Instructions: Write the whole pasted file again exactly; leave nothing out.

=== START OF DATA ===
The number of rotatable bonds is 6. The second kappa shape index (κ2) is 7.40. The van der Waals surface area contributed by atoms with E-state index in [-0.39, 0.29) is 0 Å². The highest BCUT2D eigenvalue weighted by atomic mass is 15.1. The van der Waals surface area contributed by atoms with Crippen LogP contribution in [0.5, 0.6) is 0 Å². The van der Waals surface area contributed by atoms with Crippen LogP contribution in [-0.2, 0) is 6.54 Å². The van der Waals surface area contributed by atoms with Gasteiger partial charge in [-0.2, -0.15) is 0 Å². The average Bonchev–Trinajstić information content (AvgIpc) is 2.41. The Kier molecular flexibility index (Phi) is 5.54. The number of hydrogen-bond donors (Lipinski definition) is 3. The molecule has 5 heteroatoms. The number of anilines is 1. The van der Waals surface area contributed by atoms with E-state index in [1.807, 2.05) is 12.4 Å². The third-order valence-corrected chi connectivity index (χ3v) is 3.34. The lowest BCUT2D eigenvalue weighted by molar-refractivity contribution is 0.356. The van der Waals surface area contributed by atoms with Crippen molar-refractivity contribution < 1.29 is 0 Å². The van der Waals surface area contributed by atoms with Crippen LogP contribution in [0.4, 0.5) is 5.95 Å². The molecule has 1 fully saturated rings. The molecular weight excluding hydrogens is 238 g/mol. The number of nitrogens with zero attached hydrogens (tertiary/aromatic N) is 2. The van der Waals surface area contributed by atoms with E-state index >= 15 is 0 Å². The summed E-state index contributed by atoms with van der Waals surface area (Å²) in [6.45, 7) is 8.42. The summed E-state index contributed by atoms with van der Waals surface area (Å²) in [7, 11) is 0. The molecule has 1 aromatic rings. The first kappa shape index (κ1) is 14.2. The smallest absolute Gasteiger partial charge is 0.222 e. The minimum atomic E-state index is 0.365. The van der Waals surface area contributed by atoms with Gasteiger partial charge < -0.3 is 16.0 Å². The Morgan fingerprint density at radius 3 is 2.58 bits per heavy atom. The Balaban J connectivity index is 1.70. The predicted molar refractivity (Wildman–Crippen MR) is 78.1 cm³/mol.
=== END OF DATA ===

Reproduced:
The number of rotatable bonds is 6. The second kappa shape index (κ2) is 7.40. The van der Waals surface area contributed by atoms with E-state index in [-0.39, 0.29) is 0 Å². The highest BCUT2D eigenvalue weighted by atomic mass is 15.1. The van der Waals surface area contributed by atoms with Crippen LogP contribution in [0.5, 0.6) is 0 Å². The van der Waals surface area contributed by atoms with Crippen LogP contribution in [-0.2, 0) is 6.54 Å². The van der Waals surface area contributed by atoms with Gasteiger partial charge in [-0.2, -0.15) is 0 Å². The average Bonchev–Trinajstić information content (AvgIpc) is 2.41. The Kier molecular flexibility index (Phi) is 5.54. The number of hydrogen-bond donors (Lipinski definition) is 3. The molecule has 5 heteroatoms. The number of anilines is 1. The van der Waals surface area contributed by atoms with E-state index in [1.807, 2.05) is 12.4 Å². The third-order valence-corrected chi connectivity index (χ3v) is 3.34. The lowest BCUT2D eigenvalue weighted by molar-refractivity contribution is 0.356. The van der Waals surface area contributed by atoms with Crippen molar-refractivity contribution < 1.29 is 0 Å². The van der Waals surface area contributed by atoms with Crippen LogP contribution in [0.4, 0.5) is 5.95 Å². The molecule has 1 fully saturated rings. The molecular weight excluding hydrogens is 238 g/mol. The number of nitrogens with zero attached hydrogens (tertiary/aromatic N) is 2. The van der Waals surface area contributed by atoms with E-state index >= 15 is 0 Å². The summed E-state index contributed by atoms with van der Waals surface area (Å²) in [6.45, 7) is 8.42. The summed E-state index contributed by atoms with van der Waals surface area (Å²) in [7, 11) is 0. The molecule has 1 aromatic rings. The first kappa shape index (κ1) is 14.2. The smallest absolute Gasteiger partial charge is 0.222 e. The minimum atomic E-state index is 0.365. The van der Waals surface area contributed by atoms with Gasteiger partial charge < -0.3 is 16.0 Å². The Morgan fingerprint density at radius 3 is 2.58 bits per heavy atom. The Balaban J connectivity index is 1.70. The predicted molar refractivity (Wildman–Crippen MR) is 78.1 cm³/mol.